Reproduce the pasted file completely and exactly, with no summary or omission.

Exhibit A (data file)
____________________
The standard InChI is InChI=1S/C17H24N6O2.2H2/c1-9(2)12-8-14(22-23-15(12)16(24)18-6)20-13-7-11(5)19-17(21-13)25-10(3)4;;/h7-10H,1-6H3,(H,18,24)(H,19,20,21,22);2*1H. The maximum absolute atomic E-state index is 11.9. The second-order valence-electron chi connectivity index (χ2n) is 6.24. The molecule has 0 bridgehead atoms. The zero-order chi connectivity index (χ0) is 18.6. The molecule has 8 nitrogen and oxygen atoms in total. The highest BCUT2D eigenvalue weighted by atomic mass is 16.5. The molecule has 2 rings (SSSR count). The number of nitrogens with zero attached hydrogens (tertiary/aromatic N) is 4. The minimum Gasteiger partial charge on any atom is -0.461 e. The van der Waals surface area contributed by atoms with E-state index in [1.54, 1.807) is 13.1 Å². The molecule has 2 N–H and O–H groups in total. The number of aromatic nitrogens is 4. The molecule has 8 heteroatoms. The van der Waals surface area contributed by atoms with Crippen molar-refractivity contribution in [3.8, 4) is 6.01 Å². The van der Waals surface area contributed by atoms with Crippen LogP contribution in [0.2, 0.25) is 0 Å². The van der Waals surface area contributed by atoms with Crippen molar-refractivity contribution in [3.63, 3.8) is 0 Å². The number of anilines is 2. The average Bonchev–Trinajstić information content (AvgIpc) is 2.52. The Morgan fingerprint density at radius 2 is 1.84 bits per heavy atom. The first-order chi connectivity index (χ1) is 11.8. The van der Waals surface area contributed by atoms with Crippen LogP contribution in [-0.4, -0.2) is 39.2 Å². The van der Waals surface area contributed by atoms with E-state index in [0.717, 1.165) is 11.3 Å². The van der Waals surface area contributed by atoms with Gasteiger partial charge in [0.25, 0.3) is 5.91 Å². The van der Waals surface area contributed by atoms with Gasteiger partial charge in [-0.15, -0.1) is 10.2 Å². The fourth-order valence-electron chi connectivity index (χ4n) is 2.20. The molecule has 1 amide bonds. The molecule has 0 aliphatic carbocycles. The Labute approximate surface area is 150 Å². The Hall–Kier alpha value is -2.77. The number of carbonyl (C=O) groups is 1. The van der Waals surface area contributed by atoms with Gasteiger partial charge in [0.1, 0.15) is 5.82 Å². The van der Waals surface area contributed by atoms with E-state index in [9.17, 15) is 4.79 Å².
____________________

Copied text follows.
The standard InChI is InChI=1S/C17H24N6O2.2H2/c1-9(2)12-8-14(22-23-15(12)16(24)18-6)20-13-7-11(5)19-17(21-13)25-10(3)4;;/h7-10H,1-6H3,(H,18,24)(H,19,20,21,22);2*1H. The maximum absolute atomic E-state index is 11.9. The second-order valence-electron chi connectivity index (χ2n) is 6.24. The molecule has 0 bridgehead atoms. The zero-order chi connectivity index (χ0) is 18.6. The molecule has 8 nitrogen and oxygen atoms in total. The highest BCUT2D eigenvalue weighted by atomic mass is 16.5. The molecule has 2 rings (SSSR count). The number of nitrogens with zero attached hydrogens (tertiary/aromatic N) is 4. The minimum Gasteiger partial charge on any atom is -0.461 e. The van der Waals surface area contributed by atoms with E-state index in [1.54, 1.807) is 13.1 Å². The molecule has 2 N–H and O–H groups in total. The number of aromatic nitrogens is 4. The molecule has 8 heteroatoms. The van der Waals surface area contributed by atoms with Crippen molar-refractivity contribution in [3.8, 4) is 6.01 Å². The van der Waals surface area contributed by atoms with Crippen LogP contribution in [0.2, 0.25) is 0 Å². The van der Waals surface area contributed by atoms with Crippen molar-refractivity contribution in [3.63, 3.8) is 0 Å². The number of anilines is 2. The average Bonchev–Trinajstić information content (AvgIpc) is 2.52. The Morgan fingerprint density at radius 2 is 1.84 bits per heavy atom. The first-order chi connectivity index (χ1) is 11.8. The van der Waals surface area contributed by atoms with Crippen LogP contribution in [-0.4, -0.2) is 39.2 Å². The van der Waals surface area contributed by atoms with E-state index in [0.717, 1.165) is 11.3 Å². The van der Waals surface area contributed by atoms with Gasteiger partial charge in [0.25, 0.3) is 5.91 Å². The van der Waals surface area contributed by atoms with Gasteiger partial charge in [-0.15, -0.1) is 10.2 Å². The fourth-order valence-electron chi connectivity index (χ4n) is 2.20. The molecule has 1 amide bonds. The molecule has 0 aliphatic carbocycles. The Labute approximate surface area is 150 Å². The Hall–Kier alpha value is -2.77. The number of carbonyl (C=O) groups is 1. The van der Waals surface area contributed by atoms with Gasteiger partial charge in [0.1, 0.15) is 5.82 Å². The van der Waals surface area contributed by atoms with E-state index in [9.17, 15) is 4.79 Å².